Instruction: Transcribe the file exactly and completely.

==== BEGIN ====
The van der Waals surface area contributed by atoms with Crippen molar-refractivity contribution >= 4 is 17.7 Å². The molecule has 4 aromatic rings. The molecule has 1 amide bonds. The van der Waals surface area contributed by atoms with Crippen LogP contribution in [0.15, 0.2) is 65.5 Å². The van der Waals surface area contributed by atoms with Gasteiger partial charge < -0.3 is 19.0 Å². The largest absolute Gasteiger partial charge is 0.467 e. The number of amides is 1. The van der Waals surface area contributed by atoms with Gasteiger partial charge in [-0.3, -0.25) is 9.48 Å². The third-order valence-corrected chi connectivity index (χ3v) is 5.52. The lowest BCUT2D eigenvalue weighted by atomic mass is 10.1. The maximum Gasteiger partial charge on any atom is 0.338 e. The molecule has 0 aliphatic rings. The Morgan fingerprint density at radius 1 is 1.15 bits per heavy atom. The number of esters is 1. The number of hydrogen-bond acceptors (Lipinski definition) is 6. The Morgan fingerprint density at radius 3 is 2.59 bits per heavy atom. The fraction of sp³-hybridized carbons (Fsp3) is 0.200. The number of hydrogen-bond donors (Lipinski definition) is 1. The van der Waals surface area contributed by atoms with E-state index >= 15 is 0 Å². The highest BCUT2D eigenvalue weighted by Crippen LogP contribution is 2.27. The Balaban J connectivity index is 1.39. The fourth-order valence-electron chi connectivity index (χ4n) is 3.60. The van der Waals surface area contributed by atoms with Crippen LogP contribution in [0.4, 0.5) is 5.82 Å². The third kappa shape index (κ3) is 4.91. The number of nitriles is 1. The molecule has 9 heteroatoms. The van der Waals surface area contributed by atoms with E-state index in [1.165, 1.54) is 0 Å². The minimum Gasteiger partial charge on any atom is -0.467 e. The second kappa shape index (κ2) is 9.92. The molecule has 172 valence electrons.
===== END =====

The van der Waals surface area contributed by atoms with Crippen molar-refractivity contribution >= 4 is 17.7 Å². The molecule has 4 aromatic rings. The molecule has 1 amide bonds. The van der Waals surface area contributed by atoms with Crippen LogP contribution in [0.15, 0.2) is 65.5 Å². The van der Waals surface area contributed by atoms with Gasteiger partial charge < -0.3 is 19.0 Å². The largest absolute Gasteiger partial charge is 0.467 e. The number of amides is 1. The van der Waals surface area contributed by atoms with Gasteiger partial charge in [-0.3, -0.25) is 9.48 Å². The third-order valence-corrected chi connectivity index (χ3v) is 5.52. The lowest BCUT2D eigenvalue weighted by atomic mass is 10.1. The maximum Gasteiger partial charge on any atom is 0.338 e. The molecule has 0 aliphatic rings. The Morgan fingerprint density at radius 1 is 1.15 bits per heavy atom. The number of esters is 1. The number of hydrogen-bond acceptors (Lipinski definition) is 6. The Morgan fingerprint density at radius 3 is 2.59 bits per heavy atom. The fraction of sp³-hybridized carbons (Fsp3) is 0.200. The number of hydrogen-bond donors (Lipinski definition) is 1. The van der Waals surface area contributed by atoms with E-state index >= 15 is 0 Å². The highest BCUT2D eigenvalue weighted by Crippen LogP contribution is 2.27. The Balaban J connectivity index is 1.39. The fourth-order valence-electron chi connectivity index (χ4n) is 3.60. The van der Waals surface area contributed by atoms with Crippen LogP contribution in [0.4, 0.5) is 5.82 Å². The third kappa shape index (κ3) is 4.91. The number of nitriles is 1. The molecule has 9 heteroatoms. The van der Waals surface area contributed by atoms with E-state index in [1.165, 1.54) is 0 Å². The minimum Gasteiger partial charge on any atom is -0.467 e. The second kappa shape index (κ2) is 9.92. The molecule has 172 valence electrons.